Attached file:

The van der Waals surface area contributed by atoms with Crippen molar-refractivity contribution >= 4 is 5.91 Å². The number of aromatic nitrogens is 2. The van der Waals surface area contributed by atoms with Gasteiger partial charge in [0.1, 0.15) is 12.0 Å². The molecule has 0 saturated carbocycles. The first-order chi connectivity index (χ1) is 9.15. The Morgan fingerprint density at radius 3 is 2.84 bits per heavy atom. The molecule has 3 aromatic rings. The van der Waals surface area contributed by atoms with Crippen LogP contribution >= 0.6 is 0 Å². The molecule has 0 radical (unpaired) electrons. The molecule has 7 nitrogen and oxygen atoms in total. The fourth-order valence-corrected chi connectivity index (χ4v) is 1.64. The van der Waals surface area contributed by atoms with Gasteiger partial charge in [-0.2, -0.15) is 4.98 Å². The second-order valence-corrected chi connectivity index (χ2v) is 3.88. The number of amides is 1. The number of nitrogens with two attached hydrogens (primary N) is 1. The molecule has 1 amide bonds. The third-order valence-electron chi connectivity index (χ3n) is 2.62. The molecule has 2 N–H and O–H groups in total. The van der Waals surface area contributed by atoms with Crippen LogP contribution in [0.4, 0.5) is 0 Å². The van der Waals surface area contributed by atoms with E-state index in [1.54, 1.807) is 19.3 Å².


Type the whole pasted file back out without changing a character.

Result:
The van der Waals surface area contributed by atoms with Crippen molar-refractivity contribution >= 4 is 5.91 Å². The number of aromatic nitrogens is 2. The van der Waals surface area contributed by atoms with Gasteiger partial charge in [0.1, 0.15) is 12.0 Å². The molecule has 0 saturated carbocycles. The first-order chi connectivity index (χ1) is 9.15. The Morgan fingerprint density at radius 3 is 2.84 bits per heavy atom. The molecule has 3 aromatic rings. The van der Waals surface area contributed by atoms with Crippen LogP contribution >= 0.6 is 0 Å². The molecule has 0 radical (unpaired) electrons. The molecule has 7 nitrogen and oxygen atoms in total. The fourth-order valence-corrected chi connectivity index (χ4v) is 1.64. The van der Waals surface area contributed by atoms with Gasteiger partial charge in [-0.2, -0.15) is 4.98 Å². The second-order valence-corrected chi connectivity index (χ2v) is 3.88. The number of amides is 1. The number of nitrogens with two attached hydrogens (primary N) is 1. The molecule has 1 amide bonds. The third-order valence-electron chi connectivity index (χ3n) is 2.62. The molecule has 2 N–H and O–H groups in total. The van der Waals surface area contributed by atoms with Crippen LogP contribution in [0.4, 0.5) is 0 Å². The van der Waals surface area contributed by atoms with E-state index in [1.54, 1.807) is 19.3 Å².